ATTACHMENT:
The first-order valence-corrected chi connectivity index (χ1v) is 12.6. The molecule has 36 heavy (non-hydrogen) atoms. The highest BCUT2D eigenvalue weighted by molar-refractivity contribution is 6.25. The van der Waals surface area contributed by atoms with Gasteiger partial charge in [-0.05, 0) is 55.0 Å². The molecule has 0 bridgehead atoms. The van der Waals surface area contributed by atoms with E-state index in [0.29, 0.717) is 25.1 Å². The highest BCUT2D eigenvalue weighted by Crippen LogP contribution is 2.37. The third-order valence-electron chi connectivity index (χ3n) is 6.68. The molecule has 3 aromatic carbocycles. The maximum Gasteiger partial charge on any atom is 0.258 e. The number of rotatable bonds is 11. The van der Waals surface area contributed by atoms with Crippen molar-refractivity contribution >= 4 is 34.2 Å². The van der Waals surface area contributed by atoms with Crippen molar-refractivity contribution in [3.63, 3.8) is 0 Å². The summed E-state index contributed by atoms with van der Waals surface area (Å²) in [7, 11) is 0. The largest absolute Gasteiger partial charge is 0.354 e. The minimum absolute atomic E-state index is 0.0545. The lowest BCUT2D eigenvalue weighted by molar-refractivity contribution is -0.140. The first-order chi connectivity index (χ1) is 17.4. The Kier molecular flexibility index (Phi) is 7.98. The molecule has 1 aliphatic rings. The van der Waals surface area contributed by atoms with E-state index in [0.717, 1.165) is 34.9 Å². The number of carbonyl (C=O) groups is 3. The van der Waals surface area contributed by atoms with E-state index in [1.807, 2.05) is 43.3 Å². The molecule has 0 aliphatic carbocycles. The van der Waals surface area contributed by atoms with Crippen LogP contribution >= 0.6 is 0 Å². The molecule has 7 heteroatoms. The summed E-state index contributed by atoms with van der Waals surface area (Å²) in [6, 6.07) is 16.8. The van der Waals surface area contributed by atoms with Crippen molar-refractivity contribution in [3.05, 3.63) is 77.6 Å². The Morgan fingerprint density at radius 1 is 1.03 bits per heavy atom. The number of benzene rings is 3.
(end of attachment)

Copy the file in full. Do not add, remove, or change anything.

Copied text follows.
The first-order valence-corrected chi connectivity index (χ1v) is 12.6. The molecule has 36 heavy (non-hydrogen) atoms. The highest BCUT2D eigenvalue weighted by molar-refractivity contribution is 6.25. The van der Waals surface area contributed by atoms with Gasteiger partial charge in [-0.05, 0) is 55.0 Å². The molecule has 0 bridgehead atoms. The van der Waals surface area contributed by atoms with E-state index in [0.29, 0.717) is 25.1 Å². The highest BCUT2D eigenvalue weighted by Crippen LogP contribution is 2.37. The third-order valence-electron chi connectivity index (χ3n) is 6.68. The molecule has 3 aromatic carbocycles. The maximum Gasteiger partial charge on any atom is 0.258 e. The number of rotatable bonds is 11. The van der Waals surface area contributed by atoms with Crippen molar-refractivity contribution >= 4 is 34.2 Å². The van der Waals surface area contributed by atoms with Crippen molar-refractivity contribution in [3.63, 3.8) is 0 Å². The summed E-state index contributed by atoms with van der Waals surface area (Å²) in [7, 11) is 0. The largest absolute Gasteiger partial charge is 0.354 e. The minimum absolute atomic E-state index is 0.0545. The lowest BCUT2D eigenvalue weighted by molar-refractivity contribution is -0.140. The first-order chi connectivity index (χ1) is 17.4. The Kier molecular flexibility index (Phi) is 7.98. The molecule has 1 aliphatic rings. The van der Waals surface area contributed by atoms with E-state index in [0.717, 1.165) is 34.9 Å². The number of carbonyl (C=O) groups is 3. The van der Waals surface area contributed by atoms with E-state index in [1.807, 2.05) is 43.3 Å². The molecule has 0 aliphatic carbocycles. The van der Waals surface area contributed by atoms with Crippen LogP contribution >= 0.6 is 0 Å². The molecule has 7 heteroatoms. The summed E-state index contributed by atoms with van der Waals surface area (Å²) in [6, 6.07) is 16.8. The van der Waals surface area contributed by atoms with Crippen molar-refractivity contribution in [3.05, 3.63) is 77.6 Å². The Morgan fingerprint density at radius 1 is 1.03 bits per heavy atom. The number of benzene rings is 3.